Royals’ Speed Can Change a Game – and the Season
Mandatory Credit: John Rieger-USA TODAY Sports
I’m not sure I can accurately explain how the Royals won last night. I mean, I can tell you that they scored more runs than the White Sox, but I don’t think there are enough words to really articulate how it actually happened. So before I make any kind of feeble attempt at it, you should just watch these videos. First, there was this:
Followed by this:
And then, there was this:
Baseball is a silly, silly game.
Before that 9th inning, the Royals were mostly shut down by John Danks, a pitcher who entered the game with an ERA over 5. This was a familiar story for the offense lately: they had a few opportunities to do damage, but for much of the evening, they looked listless at the plate. Following a disastrous series against the Red Sox, this was not what the team needed.
With the Tigers bursting ahead of the Twins early on, it was imperative for the Royals’ offense to show up, and yet, they seemed destined to fall another game back, putting themselves behind the hypothetical 8-ball. The season wasn’t over, of course, but the game had that strange feeling to it. That feeling that the Royals might slip into a 6-game coma, dropping into a hole too difficult to climb out of. The Royals found themselves in a crucial moment, needing someone to step up.
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Luckily for them, they had several someones do so.
A double by Mike Moustakas. A stolen base by Jarrod Dyson. A wild pitch. Tie game.
The Royals’ season, which has been full of so many ups and downs that a real-life Royalcoaster wouldn’t be declared safe enough for any human to actually ride, had just been altered by a double from the team’s most criticized player, followed by a wild pitch.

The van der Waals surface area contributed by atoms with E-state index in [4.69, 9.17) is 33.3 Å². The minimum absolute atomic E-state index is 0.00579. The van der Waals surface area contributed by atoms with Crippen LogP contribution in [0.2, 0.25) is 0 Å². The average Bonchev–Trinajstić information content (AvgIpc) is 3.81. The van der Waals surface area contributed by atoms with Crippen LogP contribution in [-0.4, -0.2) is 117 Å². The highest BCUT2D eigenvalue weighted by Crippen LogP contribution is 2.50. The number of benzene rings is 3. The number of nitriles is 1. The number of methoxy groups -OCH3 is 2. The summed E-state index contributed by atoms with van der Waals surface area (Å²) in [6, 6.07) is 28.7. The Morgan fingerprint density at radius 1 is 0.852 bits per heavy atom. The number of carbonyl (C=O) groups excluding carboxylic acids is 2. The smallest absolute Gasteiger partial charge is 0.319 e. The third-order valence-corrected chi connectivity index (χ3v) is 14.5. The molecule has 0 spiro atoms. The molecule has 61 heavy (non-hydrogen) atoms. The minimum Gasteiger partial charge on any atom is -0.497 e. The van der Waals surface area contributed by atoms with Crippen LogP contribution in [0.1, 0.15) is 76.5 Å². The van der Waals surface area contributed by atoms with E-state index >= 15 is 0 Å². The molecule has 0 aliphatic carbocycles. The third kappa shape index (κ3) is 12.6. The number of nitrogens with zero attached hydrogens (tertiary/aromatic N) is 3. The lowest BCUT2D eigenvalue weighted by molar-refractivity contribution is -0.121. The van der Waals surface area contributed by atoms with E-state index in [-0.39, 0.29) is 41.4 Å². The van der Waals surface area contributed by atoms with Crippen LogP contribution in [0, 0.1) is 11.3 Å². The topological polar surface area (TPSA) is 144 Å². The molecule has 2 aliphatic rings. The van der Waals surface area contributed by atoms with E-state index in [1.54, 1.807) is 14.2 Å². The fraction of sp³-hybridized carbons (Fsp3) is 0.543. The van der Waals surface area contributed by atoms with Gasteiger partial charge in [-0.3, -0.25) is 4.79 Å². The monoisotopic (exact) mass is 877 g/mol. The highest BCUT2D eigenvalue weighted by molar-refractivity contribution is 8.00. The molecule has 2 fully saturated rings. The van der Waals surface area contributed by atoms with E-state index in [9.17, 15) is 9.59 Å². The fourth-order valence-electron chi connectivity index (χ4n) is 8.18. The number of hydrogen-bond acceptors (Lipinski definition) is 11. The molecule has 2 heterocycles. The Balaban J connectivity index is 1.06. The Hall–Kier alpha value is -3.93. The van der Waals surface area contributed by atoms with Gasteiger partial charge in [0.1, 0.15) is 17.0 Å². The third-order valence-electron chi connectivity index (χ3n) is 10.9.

And that wasn’t even the craziest play of the inning.
Nori Aoki followed up with his 4th hit of the night, and Terrance Gore entered the game as a pinch runner. Lorenzo Cain has made a habit of collecting infield singles on a nightly basis, and he came through once again. The high chopper was more than enough for Gore to reach home before the White Sox middle infielders could get a hold of the ball.
According to our own Aaron Reese, it took Gore only 5.234 seconds to get home. Insert a quote about speed doing something here.
With two outs, and the Royals’ backs against a wall, they scratched and clawed their way to a much-needed victory, in a way only the Royals could orchestrate. They scored two runs on plays in which the runners traveled 180 feet in a flash, while the ball never even left the infield. A crushing defeat was staring them directly in the eyes, and somehow – somehow – they didn’t blink.
Instead, they showed off one of the elite skills they possess, and with the help of a little luck, Gore scampered across home plate and leaped into Alex Gordon‘s arms, in the same way a child embraces his father at the end of a school day.
If the Royals do indeed make the playoffs, that moment of insane speed, followed by incredible joy, will find itself onto the season’s highlight reel, and deservedly so.
Of course, it all started with a strong performance from James Shields. He pitched extremely well, even if the box score didn’t show that at first glance. Shields allowed far too many hits, but most of them were not struck well, and the three runs he gave up were the result of some bad luck on batted balls.
Funny how that works out.
I’ve seen a lot of baseball in my life. I’m not sure I’ve ever seen a game end in that manner, especially considering the ramifications of the result. A loss that seemed so likely just moments earlier, had been transformed into a win in a matter of mere seconds. How likely was that loss?
Following Alcides Escobar‘s ground out, the Royals had a win expectancy of 13.4%. There were two outs, a guy who was the goat a week ago was standing on second base, and someone with a .341 slugging percentage was at the plate. Seven pitches later, the game was over. If those bits of information were the only ones you were given, you would assume the White Sox had closed it out.
Baseball doesn’t make much sense sometimes. But that’s the beauty of it. It doesn’t have to make sense. Sometimes, it looks like a team has no business winning a game, and yet, they win it anyway. Sometimes, weird things happen in baseball, and sometimes, they happen in rapid succession. Fortunately for the Royals, last night was one of those times.
Thanks to arguably the fastest combination of players in all of baseball, the Royals defied the odds and came away with a victory they needed to have, and were able to keep pace with the Tigers, at least for one more night.